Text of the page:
The SEC says Elon Musk should never run a public company again.
The Securities and Exchange Commission announced on Thursday that it is suing Elon Musk, the CEO of Tesla, for comments he made on Twitter suggesting that he would take his company private when its stock price hit $420 per share.
Am considering taking Tesla private at $420. Funding secured.
— Elon Musk (@elonmusk) August 7, 2018
This is a Very Bad Thing to tell your 22 million followers if you’re running a $50 billion, publicly traded company. As Vox’s Emily Stewart explained, “it wasn’t clear how much groundwork had actually been laid for such a maneuver, and it’s illegal for companies and executives to give shareholders misleading information about potentially meaningful corporate events.”
The SEC complaint is worth a read and outlines some of the bizarre turns of this scandal:
- Regulators started paying attention when Musk started taunting short sellers of his company’s stock in May, saying that they “have about three weeks before their short position explodes.”
- An unnamed sovereign investment fund reached out to Musk in July and broached the idea of taking Tesla private and building a Tesla manufacturing plant in the Middle East, but the talks were vague. “The July 31 meeting lacked discussion of even the most fundamental terms of a proposed going-private transaction,” according to the complaint.
- In early August, Musk sent an email to his board of directors with the subject “Offer to Take Tesla Private at $420.” In the message, he decried “constant defamatory attacks by the short-selling community, resulting in great harm to our valuable brand.”
- He calculated the price by adding a 20 percent premium to the company’s share price at the time, arriving at $419. He rounded up to $420 because “he had recently learned about the number’s significance in marijuana culture and thought his girlfriend ‘would find it funny, which admittedly is not a great reason to pick a price.’”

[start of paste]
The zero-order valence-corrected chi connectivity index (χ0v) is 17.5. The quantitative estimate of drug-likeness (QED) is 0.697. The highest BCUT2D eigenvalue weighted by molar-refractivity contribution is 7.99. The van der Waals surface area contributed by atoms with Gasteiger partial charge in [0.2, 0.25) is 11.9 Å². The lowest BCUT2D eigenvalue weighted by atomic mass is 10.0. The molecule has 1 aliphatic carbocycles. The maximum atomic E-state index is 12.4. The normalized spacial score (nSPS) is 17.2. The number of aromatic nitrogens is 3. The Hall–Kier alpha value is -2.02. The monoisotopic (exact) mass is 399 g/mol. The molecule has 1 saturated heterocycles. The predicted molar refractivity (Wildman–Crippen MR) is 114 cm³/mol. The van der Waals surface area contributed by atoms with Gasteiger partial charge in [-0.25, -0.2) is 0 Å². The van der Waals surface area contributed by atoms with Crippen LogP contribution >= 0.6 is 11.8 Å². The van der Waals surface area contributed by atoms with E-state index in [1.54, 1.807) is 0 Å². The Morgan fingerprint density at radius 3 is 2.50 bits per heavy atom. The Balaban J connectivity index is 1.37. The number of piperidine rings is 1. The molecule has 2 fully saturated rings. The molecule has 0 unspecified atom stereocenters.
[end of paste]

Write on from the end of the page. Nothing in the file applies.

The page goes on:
- Tesla investors were rattled. “What’s Elon’s tweet about? Can’t make any sense of it,” one shareholder texted to Musk’s chief of staff.
The SEC concluded that Musk should pay a fine and be banned from serving as an executive or board member of any public company.
The central concern for the SEC is that Musk made it seem like he already had the money lined up and the price confirmed, with a shareholder vote being the only thing standing between him and privatizing Tesla. His tweet “set off a trading frenzy,” according to the complaint, and pushed Tesla’s stock price up more than 6 percent, forcing Nasdaq to halt Tesla trading for 90 minutes until the company gave an official response. The company’s stock price closed at $379.57 on the day of the tweet.
In reality, almost nothing was underway at that point, few company officials were even aware of the prospect, no funders were secured, and prices weren’t settled. “Musk’s statements were premised on a long series of baseless assumptions and were contrary to facts that Musk knew,” according to the SEC.
This latest development adds to a long list of weird antics from Musk, who is also being sued for defamation after calling a diver a pedophile. The diver helped rescue a Thai soccer team trapped in a cave this summer and criticized Musk’s efforts to help with a submarine.
This summer, Musk was at the center of a rift between his girlfriend — the singer Grimes — and the singer Azealia Banks, who said she had been abandoned at Musk’s house for days.
And yet Tesla can’t seem to quit Elon.
Despite Musk’s liabilities, Tesla’s management is reluctant to let go of him. His persona (or cult of personality) is integral to the brand. Analysts have said there is an “Elon Musk premium” embedded in the company’s stock price. So despite the headaches he’s caused his board members, Musk isn’t likely to go anytime soon.
The SEC case will now head to the federal district court in the Southern District of New York, and if Musk loses, he could be forced to step down from Tesla. However, he may hang on to his posts at Neuralink and the Boring Company, which are still private companies.
Author: Umair Irfan